Taos News Unsung Heroes: Dennis Hedges
Saturday, October 13, 2012 1:00 pm

Chess is like a lake that a mosquito can float on or an elephant can bathe in.

Dennis Hedges has taught hundreds of kids how to play chess. For the last 25 years he’s been teaching students chess at Enos García Elementary School and other elementary schools in Taos. Many floated on chess’ surface for a while and then flew off to other activities. Others have become elephants bathing in the game’s deep waters.

“The main thing we focus on is fun,” Hedges said. “If it’s fun they’ll keep doing it and you get better by doing something.”

Hedges finds that a lot of the time he does more encouraging than actually coaching.

“I never push the students to compete,” Hedges said. “It’s more like a fun, social thing, but the opportunity (to compete) is there and they can take it a whole new level.”

The students who have chosen to compete in chess have experienced plenty of success. Hedges’ elementary teams have won about dozen New Mexico state championships and the high school team is always in the mix with Albuquerque Academy for the state’s top spot.

Some of his players have even gone on to play chess in college. Jeff Serna, for instance, was awarded a full-ride scholarship to attend the University of Texas after a successful high school chess career.

“I thought it was great, but I have to give him all of the credit,” Hedges said.

Serna was largely self-motivated and liked to do things people told him he couldn’t do. Now he’s continuing to challenge himself by playing against some of the best players in the world.

“He made the commitment to go to school and play with world-class players,” Hedges said. “I’m proud of him for that.”

Simply attending the national championships held at Disney World every other year, however, is big motivator for many other local students. Getting the opportunity to travel around the country and compete in something they’ve worked for has had positive effects on many students.

The experiences at the meets, and not necessarily the chess, are what a lot of the students remember.

The first time Taos attended the national championships was 1989 in Tempe, Ariz. Hedges remembers an entire basketball court was lined with chess boards, spectators were watching games through binoculars and the arena was absolutely silent.

“It was eerie,” Hedges said.

Two years after his introduction to the national championships, Taos competed in New York at the Rye Town Hilton for the national meet. Taos had had some success at the national meet in Arizona, but New York was Taos’ real coming-out party.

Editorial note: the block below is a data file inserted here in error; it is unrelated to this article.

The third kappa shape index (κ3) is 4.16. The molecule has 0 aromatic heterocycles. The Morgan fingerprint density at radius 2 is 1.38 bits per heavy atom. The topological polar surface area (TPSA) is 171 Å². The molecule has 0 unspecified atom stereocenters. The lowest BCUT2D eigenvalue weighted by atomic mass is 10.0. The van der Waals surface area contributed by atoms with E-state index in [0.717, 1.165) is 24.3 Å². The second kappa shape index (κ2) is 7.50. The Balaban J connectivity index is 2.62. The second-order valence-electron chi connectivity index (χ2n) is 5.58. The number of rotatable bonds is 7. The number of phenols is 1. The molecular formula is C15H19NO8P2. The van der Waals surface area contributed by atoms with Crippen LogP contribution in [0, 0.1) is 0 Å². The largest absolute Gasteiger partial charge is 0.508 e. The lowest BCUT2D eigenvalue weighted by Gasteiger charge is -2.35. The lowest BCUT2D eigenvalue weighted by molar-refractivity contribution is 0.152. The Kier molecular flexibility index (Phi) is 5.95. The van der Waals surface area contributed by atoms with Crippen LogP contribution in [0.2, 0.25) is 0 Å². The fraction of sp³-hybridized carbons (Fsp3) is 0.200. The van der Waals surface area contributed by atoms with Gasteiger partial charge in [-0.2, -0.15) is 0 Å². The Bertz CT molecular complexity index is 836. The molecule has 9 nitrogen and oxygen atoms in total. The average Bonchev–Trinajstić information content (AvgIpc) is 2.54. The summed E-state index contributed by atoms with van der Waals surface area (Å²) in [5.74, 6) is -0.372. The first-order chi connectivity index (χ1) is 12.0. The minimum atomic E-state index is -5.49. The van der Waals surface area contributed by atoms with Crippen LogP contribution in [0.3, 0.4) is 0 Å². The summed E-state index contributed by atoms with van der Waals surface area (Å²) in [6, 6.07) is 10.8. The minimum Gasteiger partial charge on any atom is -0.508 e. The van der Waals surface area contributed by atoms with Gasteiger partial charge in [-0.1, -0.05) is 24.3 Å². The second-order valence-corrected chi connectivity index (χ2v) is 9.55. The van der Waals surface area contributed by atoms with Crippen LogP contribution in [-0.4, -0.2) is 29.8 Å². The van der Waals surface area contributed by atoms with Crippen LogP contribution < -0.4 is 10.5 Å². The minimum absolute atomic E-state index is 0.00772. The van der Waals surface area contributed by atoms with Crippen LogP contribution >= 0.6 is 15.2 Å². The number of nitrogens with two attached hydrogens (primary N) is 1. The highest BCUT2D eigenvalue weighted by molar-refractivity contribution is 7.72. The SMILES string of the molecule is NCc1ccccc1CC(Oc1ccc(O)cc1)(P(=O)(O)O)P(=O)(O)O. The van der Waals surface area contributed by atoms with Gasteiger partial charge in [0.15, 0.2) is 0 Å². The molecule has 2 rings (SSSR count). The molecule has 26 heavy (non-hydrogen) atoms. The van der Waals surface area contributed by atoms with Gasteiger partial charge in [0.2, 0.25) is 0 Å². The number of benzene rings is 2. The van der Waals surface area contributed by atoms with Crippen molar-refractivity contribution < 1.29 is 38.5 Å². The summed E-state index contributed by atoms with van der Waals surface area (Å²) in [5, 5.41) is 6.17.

“The kids really surprised us,” Hedges said. “Chess became a cool thing to do in school.”

After that, one hundred kids would be practicing chess during their lunch hour.

Working with all of the kids, not just the ones who have excelled, is why Hedges likes to coach. His favorite part of coaching is simply the relationships he builds with the kids.

“I think Taos is a special place,” Hedges said. “It’s a unique community with kids from all walks of life and you can see that that stuff doesn’t matter. It goes back to dedication; it’s all dependent on what they put into it.”

Chess is a sport that anyone can compete in. Chess isn’t money dependent and it isn’t size dependent. It’s a sport people can do almost their entire lives.

The first students in Taos Hedges taught how to play chess were in his special education class.

“I found they became really good chess players; that was a nice boost to their egos,” Hedges said. “It showed (me) that they were spatially oriented, not linear.”

If one thing sticks out to Hedges, is that backgrounds, socioeconomic factors and natural ability don’t translate to success. Hard work translates.

“It’s not the ability but the desire that makes the player,” Hedges said. “There’s no one way to learn something. It just takes dedication and a love for the sport.”

Chess, as Dennis Hedges sees it, is one part science — using the mind in a logical way; one part art — creating a beautiful game filled with creative and interesting moves; and one part sport — it’s competitive and games have a winner and a loser.

Hedges says that people need to have a strong body to have a strong mind, but he thinks there needs to be a better balance between the physical and mental work that goes into sports.

“I think there’s too much emphasis on team sports that focus on the physical,” Hedges said. “I’d like to see more emphasis on mental sports. You can’t just work out your body and not your mind.”

Before coaching chess, Hedges used to coach wrestling, one of the most physical sports there is, at Taos High. His wrestling teams also experienced lots of success.

After a dozen years on the mat, however, Hedges switched to chess boards.

Chess also teaches people to think before making a move and to understand the consequences of their actions.

Beyond coaching, he encourages his players to coach too.

“What we found that works great is peer coaching,” Hedges said.

Hedges said he takes some of the high school players and has them teach younger players. 

The mentor-protogé relationships work both ways. The high school students want their protogés to do well because it reflects on them, like an investment. The younger players also look up the older players so they’re willing to listen and pay good, close attention.

For his years and years of providing opportunities, working with students and helping them succeed, Hedges is honored as one of Taos’ Unsung Heroes.

Source:  http://www.taosnews.com

Chess Daily News from Susan Polgar
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